A partial solar eclipse will help kick off the new year Sunday as the moon passes between Earth and the sun. But visibility depends on where you live — and clear skies, of course.
The partial solar eclipse will be visible after sunrise in Asia in China, in North and South Korea, in Japan, in Russia and over the North Pacific Ocean and the Aleutian Islands, including a tiny portion of Alaska before sunset.
Find out what time to see it in these areas on Time and Date. Sky & Telescope predicts that people will see 20% of the sun covered from Beijing, 30% from Tokyo and 37% from Vladivostok, Russia.
Due to the timing of the eclipse, those in the United States and Europe will miss out.
If you’re going to be in a part of the world where you can see the partial eclipse, please view responsibly — and do NOT look at the sun directly.
Any glimpse of the sun’s brightness is not only uncomfortable, it’s dangerous. Looking directly at the powerful brightness of the sun can cause damage to the retina, the light-sensitive part of the eye.
The retina may translate light into an electrical impulse that the brain understands, but one thing it can’t translate to your brain is pain. So even if you’re excited about the eclipse and think one brief glimpse of the sun before it hides behind the moon is worth it — it’s not. There’s no internal trigger that is going to let you know that you’ve looked at the sun for too long. Any amount of looking at it is too long.
Even the smallest amount of exposure can cause blurry vision or temporary blindness. The problem is, you won’t know whether it’s temporary.
No matter how cute or fancy they may be, wearing your favorite pair of sunglasses — or a whole stack of sunglasses, for any MacGyver wannabes out there — won’t help. You’ll need eclipse glasses, which are regulated by an international safety standard.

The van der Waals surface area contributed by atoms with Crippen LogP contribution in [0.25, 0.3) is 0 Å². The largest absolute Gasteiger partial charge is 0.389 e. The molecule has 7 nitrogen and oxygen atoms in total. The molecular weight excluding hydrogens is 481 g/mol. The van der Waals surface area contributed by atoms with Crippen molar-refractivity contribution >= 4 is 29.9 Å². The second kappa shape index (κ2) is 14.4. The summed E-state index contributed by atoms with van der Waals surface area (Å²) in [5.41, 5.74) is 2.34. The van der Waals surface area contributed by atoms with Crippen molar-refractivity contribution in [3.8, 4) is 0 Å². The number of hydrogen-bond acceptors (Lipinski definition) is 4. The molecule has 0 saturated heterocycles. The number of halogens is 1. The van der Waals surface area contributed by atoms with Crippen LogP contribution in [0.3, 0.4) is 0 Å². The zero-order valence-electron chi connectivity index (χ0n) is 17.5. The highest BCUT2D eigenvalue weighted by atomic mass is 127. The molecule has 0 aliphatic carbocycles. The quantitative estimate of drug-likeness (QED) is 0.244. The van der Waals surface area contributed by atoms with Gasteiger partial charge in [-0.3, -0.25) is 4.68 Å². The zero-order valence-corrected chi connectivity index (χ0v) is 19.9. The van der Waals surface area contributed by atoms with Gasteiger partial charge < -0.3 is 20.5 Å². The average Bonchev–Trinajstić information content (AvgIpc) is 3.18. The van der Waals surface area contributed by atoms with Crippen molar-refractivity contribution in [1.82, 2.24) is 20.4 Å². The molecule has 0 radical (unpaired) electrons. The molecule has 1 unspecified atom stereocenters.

Still don’t believe it? The total solar eclipse in 2017 caused eclipse-shaped eye damage in a woman who viewed it without eclipse glasses. So please, read the tips so you can enjoy the eclipse without worrying about going blind.
Other reasons to look up this year
This is not to be confused with another spectacular event happening this month: the super blood wolf moon.
Between January 20 and 21, a rare super blood moon total lunar eclipse will be visible in North and South America as well as western areas in Europe and Africa, and a partial lunar eclipse will be visible in central and eastern Africa, Europe and Asia.
And a total solar eclipse will delight those in Chile, Argentina and parts of the South Pacific in July.
Though there were three partial solar eclipses in 2018, the main focus was on the blood moon lunar eclipse in July, the longest total lunar eclipse of the century. And of course the year before that featured the “eclipse of the century,” when a total solar eclipse covered the entire United States in August 2017.
If you weren’t able to see one of the most anticipated and unifying events this country has witnessed in nearly a hundred years, don’t worry. You won’t have to wait an entire century until the next one — just five years. Another total solar eclipse will be visible in the United States on April 8, 2024.
Traveling a different path from the 2017 eclipse, the next one will be visible in Mexico, the central US and eastern Canada, with a partial eclipse visible across North and Central America.